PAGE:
Ian Spielman, a physicist at the National Institute of Standards and Technology (NIST) and fellow of the Joint Quantum Institute, a collaborative enterprise of NIST and the University of Maryland, was selected to receive the Junior BEC Award 2011 by the award committee of the biannual Bose-Einstein Condensation Conference for "the first experimental realization of synthetic magnetic fields and spin-orbit couplings in atomic Bose-Einstein condensates."
An atomic-gas Bose-Einstein condensate (BEC) is a state of matter encountered at extremely low temperatures, on the order of 100 nanokelvins or less—more than one billion times colder than room temperature. BECs are nearly perfect quantum mechanical systems in which physicists can, among other things, study poorly understood phenomena important for materials with technological applications, without all the complexities of material systems.
The technique of creating "synthetic" fields, pioneered by Spielman and his colleagues, not only paves the way for using electrically neutral atoms to explore the complex natural phenomena involving charged particles in magnetic fields, but also may contribute to an exotic new form of quantum computing.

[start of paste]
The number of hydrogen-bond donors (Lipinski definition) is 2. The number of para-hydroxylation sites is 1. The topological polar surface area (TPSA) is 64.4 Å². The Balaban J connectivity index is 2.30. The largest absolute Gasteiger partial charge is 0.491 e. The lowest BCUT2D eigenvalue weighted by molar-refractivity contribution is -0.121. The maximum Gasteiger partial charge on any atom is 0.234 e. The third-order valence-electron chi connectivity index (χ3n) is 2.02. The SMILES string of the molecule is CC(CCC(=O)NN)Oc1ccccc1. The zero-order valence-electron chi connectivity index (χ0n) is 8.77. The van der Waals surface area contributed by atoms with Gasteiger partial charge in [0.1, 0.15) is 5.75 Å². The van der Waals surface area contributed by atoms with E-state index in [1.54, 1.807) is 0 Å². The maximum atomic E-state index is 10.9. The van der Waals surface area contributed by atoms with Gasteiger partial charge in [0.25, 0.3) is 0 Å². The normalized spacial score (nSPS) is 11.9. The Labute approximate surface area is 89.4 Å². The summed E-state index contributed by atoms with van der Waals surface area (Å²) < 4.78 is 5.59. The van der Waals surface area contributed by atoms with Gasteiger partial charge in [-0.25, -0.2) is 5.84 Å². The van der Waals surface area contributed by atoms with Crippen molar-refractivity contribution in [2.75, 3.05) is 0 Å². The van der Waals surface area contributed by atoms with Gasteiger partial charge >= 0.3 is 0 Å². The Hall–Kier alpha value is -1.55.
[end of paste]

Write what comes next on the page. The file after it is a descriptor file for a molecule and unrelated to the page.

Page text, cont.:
The Junior BEC Award goes to young scientists for high-quality independent research performed early in their careers. Winners receive €2,500 and a certificate detailing their achievements. TOPTICA Photonics AG, a privately held manufacturer of lasers and associated products, sponsors the prize.
To read more about the work for which Spielman was recognized, see the Dec. 15, 2009, NIST news announcement, "JQI Researchers Create 'Synthetic Magnetic Fields' for Neutral Atoms" and the March 15, 2011, NIST Tech Beat article, "First Demonstration of 'Spin-Orbit Coupling' in Ultracold Atomic Gases."
The awards will be presented at the Bose-Einstein Conference in Sant Feliu, Spain, Sept. 10-16, 2011. This will be the first presentation of the BEC Awards. The 2011 Senior BEC Award will go to Gora Shlyapnikov of the Université Paris-Sud, France, and the University of Amsterdam.